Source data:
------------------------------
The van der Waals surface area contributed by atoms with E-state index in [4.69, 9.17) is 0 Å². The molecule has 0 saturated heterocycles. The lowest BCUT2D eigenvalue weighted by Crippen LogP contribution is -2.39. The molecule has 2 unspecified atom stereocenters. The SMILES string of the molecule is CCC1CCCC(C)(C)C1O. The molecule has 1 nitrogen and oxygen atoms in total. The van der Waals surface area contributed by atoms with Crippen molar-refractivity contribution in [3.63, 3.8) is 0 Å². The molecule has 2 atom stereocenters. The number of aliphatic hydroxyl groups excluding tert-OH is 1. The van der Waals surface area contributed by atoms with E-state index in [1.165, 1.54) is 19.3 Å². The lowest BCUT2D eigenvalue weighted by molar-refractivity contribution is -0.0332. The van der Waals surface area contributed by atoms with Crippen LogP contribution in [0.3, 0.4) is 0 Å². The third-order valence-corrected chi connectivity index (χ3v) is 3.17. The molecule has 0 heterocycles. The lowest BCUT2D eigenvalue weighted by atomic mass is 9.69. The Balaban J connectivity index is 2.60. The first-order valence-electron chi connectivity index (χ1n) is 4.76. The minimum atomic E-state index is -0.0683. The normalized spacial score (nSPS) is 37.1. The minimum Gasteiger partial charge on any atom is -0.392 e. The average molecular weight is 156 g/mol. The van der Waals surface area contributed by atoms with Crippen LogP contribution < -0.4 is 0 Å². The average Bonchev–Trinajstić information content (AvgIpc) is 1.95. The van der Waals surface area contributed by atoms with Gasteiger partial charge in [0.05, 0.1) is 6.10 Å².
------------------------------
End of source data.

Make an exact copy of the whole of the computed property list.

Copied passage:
The van der Waals surface area contributed by atoms with E-state index in [4.69, 9.17) is 0 Å². The molecule has 0 saturated heterocycles. The lowest BCUT2D eigenvalue weighted by Crippen LogP contribution is -2.39. The molecule has 2 unspecified atom stereocenters. The SMILES string of the molecule is CCC1CCCC(C)(C)C1O. The molecule has 1 nitrogen and oxygen atoms in total. The van der Waals surface area contributed by atoms with Crippen molar-refractivity contribution in [3.63, 3.8) is 0 Å². The molecule has 2 atom stereocenters. The number of aliphatic hydroxyl groups excluding tert-OH is 1. The van der Waals surface area contributed by atoms with E-state index in [1.165, 1.54) is 19.3 Å². The lowest BCUT2D eigenvalue weighted by molar-refractivity contribution is -0.0332. The van der Waals surface area contributed by atoms with Crippen LogP contribution in [0.3, 0.4) is 0 Å². The third-order valence-corrected chi connectivity index (χ3v) is 3.17. The molecule has 0 heterocycles. The lowest BCUT2D eigenvalue weighted by atomic mass is 9.69. The Balaban J connectivity index is 2.60. The first-order valence-electron chi connectivity index (χ1n) is 4.76. The minimum atomic E-state index is -0.0683. The normalized spacial score (nSPS) is 37.1. The minimum Gasteiger partial charge on any atom is -0.392 e. The average molecular weight is 156 g/mol. The van der Waals surface area contributed by atoms with Crippen LogP contribution < -0.4 is 0 Å². The average Bonchev–Trinajstić information content (AvgIpc) is 1.95. The van der Waals surface area contributed by atoms with Gasteiger partial charge in [0.05, 0.1) is 6.10 Å².